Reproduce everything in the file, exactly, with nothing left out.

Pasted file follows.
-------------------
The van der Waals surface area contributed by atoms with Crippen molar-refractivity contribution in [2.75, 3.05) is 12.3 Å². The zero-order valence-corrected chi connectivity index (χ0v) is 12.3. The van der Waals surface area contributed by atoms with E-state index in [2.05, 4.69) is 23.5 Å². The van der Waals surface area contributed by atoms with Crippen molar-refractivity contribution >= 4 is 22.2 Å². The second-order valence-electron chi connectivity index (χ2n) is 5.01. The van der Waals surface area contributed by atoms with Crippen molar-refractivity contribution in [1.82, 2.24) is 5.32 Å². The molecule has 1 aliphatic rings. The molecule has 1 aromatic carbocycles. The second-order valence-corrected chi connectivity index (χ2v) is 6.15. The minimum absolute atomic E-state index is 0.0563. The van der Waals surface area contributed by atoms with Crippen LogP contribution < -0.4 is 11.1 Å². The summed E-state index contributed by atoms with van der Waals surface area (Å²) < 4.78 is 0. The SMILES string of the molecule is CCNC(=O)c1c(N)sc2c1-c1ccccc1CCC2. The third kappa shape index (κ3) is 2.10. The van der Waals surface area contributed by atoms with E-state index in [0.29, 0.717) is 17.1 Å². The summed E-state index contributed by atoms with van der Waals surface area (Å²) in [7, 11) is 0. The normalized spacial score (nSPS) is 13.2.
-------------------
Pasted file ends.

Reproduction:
The van der Waals surface area contributed by atoms with Crippen molar-refractivity contribution in [2.75, 3.05) is 12.3 Å². The zero-order valence-corrected chi connectivity index (χ0v) is 12.3. The van der Waals surface area contributed by atoms with E-state index in [2.05, 4.69) is 23.5 Å². The van der Waals surface area contributed by atoms with Crippen molar-refractivity contribution >= 4 is 22.2 Å². The second-order valence-electron chi connectivity index (χ2n) is 5.01. The van der Waals surface area contributed by atoms with Crippen molar-refractivity contribution in [1.82, 2.24) is 5.32 Å². The molecule has 1 aliphatic rings. The molecule has 1 aromatic carbocycles. The second-order valence-corrected chi connectivity index (χ2v) is 6.15. The minimum absolute atomic E-state index is 0.0563. The van der Waals surface area contributed by atoms with Crippen LogP contribution < -0.4 is 11.1 Å². The summed E-state index contributed by atoms with van der Waals surface area (Å²) < 4.78 is 0. The SMILES string of the molecule is CCNC(=O)c1c(N)sc2c1-c1ccccc1CCC2. The third kappa shape index (κ3) is 2.10. The van der Waals surface area contributed by atoms with E-state index in [0.29, 0.717) is 17.1 Å². The summed E-state index contributed by atoms with van der Waals surface area (Å²) in [7, 11) is 0. The normalized spacial score (nSPS) is 13.2.